In 1934, Congress established the independent Securities and Exchange Commission to end irresponsible market manipulations, and dissemination of false information about securities.[26] The SEC remains in the 21st century one of the most powerful of all government agencies. Its predecessor had been ineffective in 1933-34 as part of another agency and the financial market was moribund. Roosevelt named Joseph P. Kennedy, a famously successful speculator himself, to head the SEC and clean up Wall Street. The New Deal attracted many of the nation's most talented young lawyers. Kennedy appointed a hard-driving team with a mission for reform that included William O. Douglas, and Abe Fortas, both of whom were later named to the U.S. Supreme Court.[27] The SEC had four missions. First and most important was to restore investor confidence in the securities market, which is practically collapsed because of doubts about its internal integrity, and the external threats supposedly posed by anti-business elements in the Roosevelt administration. Second, In terms of integrity, the SEC had to get rid of the penny ante swindles based on false information, fraudulent devices, and unsound get-rich-quick schemes. That unsavory had to be shut down. Thirdly, and much more important than the frauds, the SEC had to end the million-dollar insider maneuvers in major corporations, whereby insiders with access to much better information about the condition of the company knew when to buy or sell their own securities. A crackdown on insider trading was essential. Finally, the SEC had to set up a complex system of registration for all securities sold in America, with a clear-cut set of rules and guidelines that everyone had to follow. Drafting precise rules was the main challenge faced by the bright young lawyers. The SEC succeeded in its four missions, as Kennedy reassured the American business community that they would no longer be deceived and tricked and taken advantage of by Wall Street. He became a cheerleader for ordinary investors to return to the market and enable the economy to grow again.[28]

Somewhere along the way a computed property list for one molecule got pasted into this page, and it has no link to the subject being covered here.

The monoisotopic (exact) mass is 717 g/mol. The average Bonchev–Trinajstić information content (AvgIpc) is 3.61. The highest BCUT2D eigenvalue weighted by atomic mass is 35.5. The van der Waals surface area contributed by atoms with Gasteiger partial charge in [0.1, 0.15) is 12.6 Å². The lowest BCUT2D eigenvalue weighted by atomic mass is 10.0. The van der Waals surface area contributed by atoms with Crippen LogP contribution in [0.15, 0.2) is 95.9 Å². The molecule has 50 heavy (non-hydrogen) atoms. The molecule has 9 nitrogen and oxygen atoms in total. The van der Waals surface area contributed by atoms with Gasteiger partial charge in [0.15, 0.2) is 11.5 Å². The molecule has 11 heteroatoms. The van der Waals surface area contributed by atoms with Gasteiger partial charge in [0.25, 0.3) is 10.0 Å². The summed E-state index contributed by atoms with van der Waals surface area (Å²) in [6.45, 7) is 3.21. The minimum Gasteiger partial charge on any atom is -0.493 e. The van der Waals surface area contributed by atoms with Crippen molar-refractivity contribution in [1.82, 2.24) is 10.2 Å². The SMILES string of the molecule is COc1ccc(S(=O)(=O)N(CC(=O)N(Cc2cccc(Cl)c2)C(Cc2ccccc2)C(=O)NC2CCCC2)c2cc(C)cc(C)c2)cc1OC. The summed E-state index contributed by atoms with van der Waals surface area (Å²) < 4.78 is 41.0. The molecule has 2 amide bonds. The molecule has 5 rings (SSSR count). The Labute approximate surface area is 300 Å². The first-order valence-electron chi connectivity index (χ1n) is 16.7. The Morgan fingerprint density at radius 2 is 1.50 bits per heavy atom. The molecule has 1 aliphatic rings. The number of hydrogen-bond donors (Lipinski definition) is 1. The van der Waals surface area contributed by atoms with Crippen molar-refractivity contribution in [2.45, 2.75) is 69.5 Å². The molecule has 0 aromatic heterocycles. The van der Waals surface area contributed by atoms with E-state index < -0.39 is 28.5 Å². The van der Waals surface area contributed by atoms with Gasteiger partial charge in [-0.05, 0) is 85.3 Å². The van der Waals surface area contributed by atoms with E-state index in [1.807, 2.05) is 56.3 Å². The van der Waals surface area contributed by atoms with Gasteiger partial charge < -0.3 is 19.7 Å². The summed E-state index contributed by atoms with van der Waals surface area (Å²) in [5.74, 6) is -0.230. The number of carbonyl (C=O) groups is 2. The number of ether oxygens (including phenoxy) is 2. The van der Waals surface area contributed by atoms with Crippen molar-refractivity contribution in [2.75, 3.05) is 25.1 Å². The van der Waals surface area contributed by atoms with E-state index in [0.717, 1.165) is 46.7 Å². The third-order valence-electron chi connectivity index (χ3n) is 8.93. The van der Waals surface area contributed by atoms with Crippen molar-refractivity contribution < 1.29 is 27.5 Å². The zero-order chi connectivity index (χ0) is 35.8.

Relief for unemployed

Relief for the unemployed was a major priority for the New Deal, and Roosevelt copied the programs he had initiated as governor of New York.[29][30] Some of the New Deal programs, such as the Federal Emergency Relief Administration (FERA), were continuations of Hoover programs. FERA was designed to channel money to states and localities that organize their own work relief programs. Closely related to FERA was the Civil Works Administration (CWA), which operated only in the winter of 1933-34. In 1935, Roosevelt closed FERA in favor of the Works Progress Administration (WPA) and the Public Works Administration (PWA).[31][32]

Poster by Albert M. Bender, Illinois WPA Art Project Chicago (1935)

FERA, the largest program from 1933 to 1935, involved giving money to localities to operate work relief projects to employ those on direct relief. CWA was similar, but did not require workers to be on relief in order to receive a government sponsored job. In less than four months, the CWA hired four million people, and during its five months of operation, the CWA built and repaired 200 swimming pools, 3,700 playgrounds, 40,000 schools, 250,000 miles (400,000 km) of road, and 12 million feet of sewer pipe.[33]

Civilian Conservation Corps (CCC)

The most popular of all New Deal agencies – and Roosevelt's favorite– was the Civilian Conservation Corps (CCC).[34] The CCC hired 250,000 unemployed young men to work for six months on rural projects. It was directed by Robert Fechner, a former union executive who promised labor unions that the enrolees would not be trained in skills that would compete with unemployed union members. Instead, they did unskilled construction labor, building roads and recreational facilities in state and national parks. CCC made a positive long-term impact on the environment. Each CCC camp was administered by a US Army reserve officer. Food, supplies, and medical services were purchased locally. The young men were paid a dollar a day, most of which went to their parents. Blacks were enrolled in their own camps, and the CCC operated an entirely separate division for Indians.[35]